Roy Cordato Explains Obamacare
Roy Cordato has written an insightful piece on Obamacare at the Carolina Journal, demonstrating that the "right" to health care granted by Obamacare is really a "legal obligation" to purchase health care insurance:
For decades pundits have been debating whether people have a “right” to health care. The notion of rights that is typically invoked is distinct from the question of whether people have a right to enter the market for health care services and engage in exchange activity in order to obtain health care.
“Rights,” in the view of the president and those who believe in a specific “right to health care,” imply a guarantee that the right holder can obtain health care services either without charge or at prices that are “affordable,” hence the official title of Obamacare: the Affordable Care Act. (See this previous “Economics & Environment Update” newsletter for a more detailed discussion of different conceptions of rights.)
This notion of rights therefore implies an obligation on the part of others. There are two possibilities. The first, typically not invoked, is that health care providers have an obligation either to provide their services for free or to adjust the prices of their services according to the incomes of their clients. There is a reason why this kind of obligation is not advocated by anyone, although Medicaid reimbursement schemes do attempt to invoke this approach to a limited extent. It is a form of price control that would dramatically curtail the supply of heath care services, as occurs in the Medicaid system.
The other, and more typical, scenario is that the obligation to sustain this right falls on taxpayers. That is, the cost of health care to the health care rights holder is made affordable through taxpayer subsidies. This is the single-payer model in which the government, within limits defined by the government, picks up everyone’s health care tab.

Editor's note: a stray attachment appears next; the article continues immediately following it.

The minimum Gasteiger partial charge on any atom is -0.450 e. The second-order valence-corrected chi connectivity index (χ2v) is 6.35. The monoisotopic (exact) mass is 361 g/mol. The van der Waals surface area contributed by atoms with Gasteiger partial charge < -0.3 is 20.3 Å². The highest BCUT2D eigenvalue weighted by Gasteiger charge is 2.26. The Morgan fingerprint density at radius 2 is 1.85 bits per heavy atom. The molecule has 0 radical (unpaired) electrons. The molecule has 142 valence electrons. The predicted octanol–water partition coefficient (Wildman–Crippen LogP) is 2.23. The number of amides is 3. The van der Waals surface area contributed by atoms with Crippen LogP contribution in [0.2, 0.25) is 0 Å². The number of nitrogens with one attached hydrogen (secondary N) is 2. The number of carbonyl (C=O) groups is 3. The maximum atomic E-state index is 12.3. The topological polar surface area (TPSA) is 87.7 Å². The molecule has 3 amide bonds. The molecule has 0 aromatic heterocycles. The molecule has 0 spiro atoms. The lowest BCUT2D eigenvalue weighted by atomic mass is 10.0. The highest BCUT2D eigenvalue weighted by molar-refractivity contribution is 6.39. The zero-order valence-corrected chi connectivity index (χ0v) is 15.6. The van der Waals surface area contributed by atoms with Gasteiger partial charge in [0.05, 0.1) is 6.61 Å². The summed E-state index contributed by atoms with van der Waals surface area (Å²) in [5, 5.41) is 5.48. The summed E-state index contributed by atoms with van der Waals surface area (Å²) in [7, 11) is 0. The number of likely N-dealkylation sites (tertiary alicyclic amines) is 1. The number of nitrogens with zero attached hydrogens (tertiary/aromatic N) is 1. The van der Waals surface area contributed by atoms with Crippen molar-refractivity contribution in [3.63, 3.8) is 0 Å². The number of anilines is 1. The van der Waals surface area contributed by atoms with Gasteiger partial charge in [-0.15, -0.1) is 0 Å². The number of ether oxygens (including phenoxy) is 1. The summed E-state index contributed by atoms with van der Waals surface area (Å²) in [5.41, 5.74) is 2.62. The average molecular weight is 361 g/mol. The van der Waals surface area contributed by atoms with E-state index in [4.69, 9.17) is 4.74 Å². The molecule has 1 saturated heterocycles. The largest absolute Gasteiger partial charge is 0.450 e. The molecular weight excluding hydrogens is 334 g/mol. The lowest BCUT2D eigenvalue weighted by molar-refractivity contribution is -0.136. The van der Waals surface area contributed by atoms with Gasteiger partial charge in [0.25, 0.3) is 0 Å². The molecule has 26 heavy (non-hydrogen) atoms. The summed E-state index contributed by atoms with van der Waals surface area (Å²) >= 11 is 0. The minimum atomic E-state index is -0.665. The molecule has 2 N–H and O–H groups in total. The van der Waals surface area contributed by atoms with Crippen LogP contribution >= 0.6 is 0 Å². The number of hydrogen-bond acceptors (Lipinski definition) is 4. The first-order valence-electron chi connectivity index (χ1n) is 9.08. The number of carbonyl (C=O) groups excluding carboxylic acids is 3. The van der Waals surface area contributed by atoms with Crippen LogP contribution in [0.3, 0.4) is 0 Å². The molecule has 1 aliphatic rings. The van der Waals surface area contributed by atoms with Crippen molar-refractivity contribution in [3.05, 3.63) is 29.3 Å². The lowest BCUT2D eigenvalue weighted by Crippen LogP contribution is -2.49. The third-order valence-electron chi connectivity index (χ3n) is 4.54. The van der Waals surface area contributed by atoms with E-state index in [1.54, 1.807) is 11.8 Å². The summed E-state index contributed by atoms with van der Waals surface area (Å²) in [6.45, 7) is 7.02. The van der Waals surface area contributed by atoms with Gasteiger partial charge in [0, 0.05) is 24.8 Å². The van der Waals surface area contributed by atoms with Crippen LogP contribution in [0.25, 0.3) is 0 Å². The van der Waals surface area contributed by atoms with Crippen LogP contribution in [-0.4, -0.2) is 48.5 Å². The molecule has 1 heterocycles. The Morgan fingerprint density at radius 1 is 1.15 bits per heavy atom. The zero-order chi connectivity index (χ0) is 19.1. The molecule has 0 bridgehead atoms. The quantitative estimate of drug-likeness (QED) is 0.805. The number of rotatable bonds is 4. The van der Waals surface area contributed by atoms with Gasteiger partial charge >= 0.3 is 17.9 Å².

So how does Obamacre fit into this picture? The fact is, it doesn’t. The centerpiece of Obamacare is not a universal right to health care but a universal obligation to obtain health insurance. Because of this, it does not recognize or grant rights of any kind but denies them while mischaracterizing obligations as rights.
What distinguishes all rights from obligations is the ability to refuse to exercise the right. If someone is not legally allowed to refrain from engaging in an activity, then there is no right, only an obligation.
Allegedly Obamacare guarantees a right to access health care by guaranteeing a right to obtain health insurance, either by purchasing a plan through the Obamacare exchanges, through an employer plan, or, if income-qualified, through Medicaid. But since it is illegal to refuse to exercise this so-called right, it is not a right at all but a legal obligation.
It cannot be both. The right to say no is an implication of the right to say yes.
In examining Obamacare’s so-called right to health insurance, the farce of using the language of rights can be exposed easily. This point is made quite obvious with the individual mandate, which imposes a fine on any person who does not purchase a government-approved health insurance policy. Obamacare guarantees a right to health insurance only in the way that the draft guarantees a right to serve in the military.